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Well, it's a Harriman 2-8-0 lettered for BC&G, but it's not a model of BC&G #4.  Hardly the last operating and we'll discount locomotive in tourist or museum service.

The Nortwestern Steel and Wire 0-8-0's were working until 1981.  Shot this picture in 1973:

Rusty

Agreed, i.e. the "last operating steam locomotive in North America". Those folks at that North Carolina Museum don't know what they are talking about. I was on the BC&G RR many, MANY times from the fall of 1962 thru the winter of 1965 (while on leave from the U.S.Army), and #4 was NOT the last steam locomotive to operate on the BC&G. The BC&G had three operating 2-8-0 locomotives (#4, #13, and #14), generally changing one out every month. Locomotive #13 was generally the strongest and was thus used in the worst winter weather months. Both #13 and #14 were superheated, while #4 was saturated and thus couldn't haul as many empty cars ( usually 50 to 60 hoppers) up the grade to the mine in Widen.

That Lionel model is NOT anything like #4, except for being a 2-8-0.

@scott.smith posted:

The reality is that this is as close as any of us will get to model of this. Tooling is too expensive and orders are too few to justify accurate models. It's the world we live in.

Scott Smith

As an aside, years ago i saw an article on an S-scale (not Tinplate or even Hi-Rail) layout where the builder had used a PW AF USRA 0-8-0 to emulate the BC&G 2-8-0. Those 2 locos share some proportions and some visual cues, as I recall. He, of course, made it a 2-8-0 (not an overly hard thing to do if you have a little bashing experience), and re-arranged some detailing as appropriate. It was a "close enough" model, not a 3-year project, and it did the job nicely.  The tender was replaced or changed; I forget.

So, get somebody's scale 0-8-0 (RK, or Lionel's "Premier" one) and have some fun doing it yourself. It would be closer than the Lionel Harriman 2-8-0, and probably cheaper, too. Plus, you get Forum bragging rights.

@D500 posted:

As an aside, years ago i saw an article on an S-scale (not Tinplate or even Hi-Rail) layout where the builder had used a PW AF USRA 0-8-0 to emulate the BC&G 2-8-0. Those 2 locos share some proportions and some visual cues, as I recall. He, of course, made it a 2-8-0 (not an overly hard thing to do if you have a little bashing experience), and re-arranged some detailing as appropriate. It was a "close enough" model, not a 3-year project, and it did the job nicely.  The tender was replaced or changed; I forget.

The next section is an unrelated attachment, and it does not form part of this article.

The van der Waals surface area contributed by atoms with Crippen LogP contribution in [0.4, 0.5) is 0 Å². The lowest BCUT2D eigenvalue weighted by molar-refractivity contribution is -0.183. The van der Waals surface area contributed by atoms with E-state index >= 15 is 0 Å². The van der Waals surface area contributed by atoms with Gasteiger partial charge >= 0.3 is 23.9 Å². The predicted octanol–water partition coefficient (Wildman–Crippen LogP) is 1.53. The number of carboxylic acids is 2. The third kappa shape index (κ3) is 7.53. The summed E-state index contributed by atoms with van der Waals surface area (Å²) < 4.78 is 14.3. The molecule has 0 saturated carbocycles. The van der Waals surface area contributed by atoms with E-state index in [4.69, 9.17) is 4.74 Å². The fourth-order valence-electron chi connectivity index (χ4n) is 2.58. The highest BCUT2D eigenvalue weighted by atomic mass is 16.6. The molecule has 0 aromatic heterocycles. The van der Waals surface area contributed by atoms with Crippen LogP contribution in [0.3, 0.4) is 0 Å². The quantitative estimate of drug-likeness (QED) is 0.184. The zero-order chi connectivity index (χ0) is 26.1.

That would be Brooks Stover.  He has since replaced the converted Flyer 0-8-0's with redetailed S Helper Service B&O 2-8-0's.

The track on the old railroad was code .148, so it was officially Hirail.  His new railroad uses code .135 track and is still HiRail.  His modeling is however is otherwise scale.

Rusty

@Hot Water posted:

Agreed, i.e. the "last operating steam locomotive in North America". Those folks at that North Carolina Museum don't know what they are talking about. I was on the BC&G RR many, MANY times from the fall of 1962 thru the winter of 1965 (while on leave from the U.S.Army), and #4 was NOT the last steam locomotive to operate on the BC&G. The BC&G had three operating 2-8-0 locomotives (#4, #13, and #14), generally changing one out every month. Locomotive #13 was generally the strongest and was thus used in the worst winter weather months. Both #13 and #14 were superheated, while #4 was saturated and thus couldn't haul as many empty cars ( usually 50 to 60 hoppers) up the grade to the mine in Widen.

That Lionel model is NOT anything like #4, except for being a 2-8-0.

Jack, has anyone produced an accurate model of any of the Buffalo Creek and Gauley steam locomotives?

@JC642 posted:

I thought UP #844 that has never been taken out of service is the last?

Good point, but I believe they are referring to regular revenue service, not excursion or tourist service even though 844(4) was never taken off UP's books.

Otherwise there really is no "last operating steam locomotive" given all the boiling water going on at museums and tourist railroads, especially with the likes of the Cumbres & Toltec and Durango & Silverton.  There are operating or operable locomotives that have past the 100 year old mark now.  Sierra #3, V&T #22(Inyo) and Frisco 1630 come to mind.  I'm sure there are others.

Rusty

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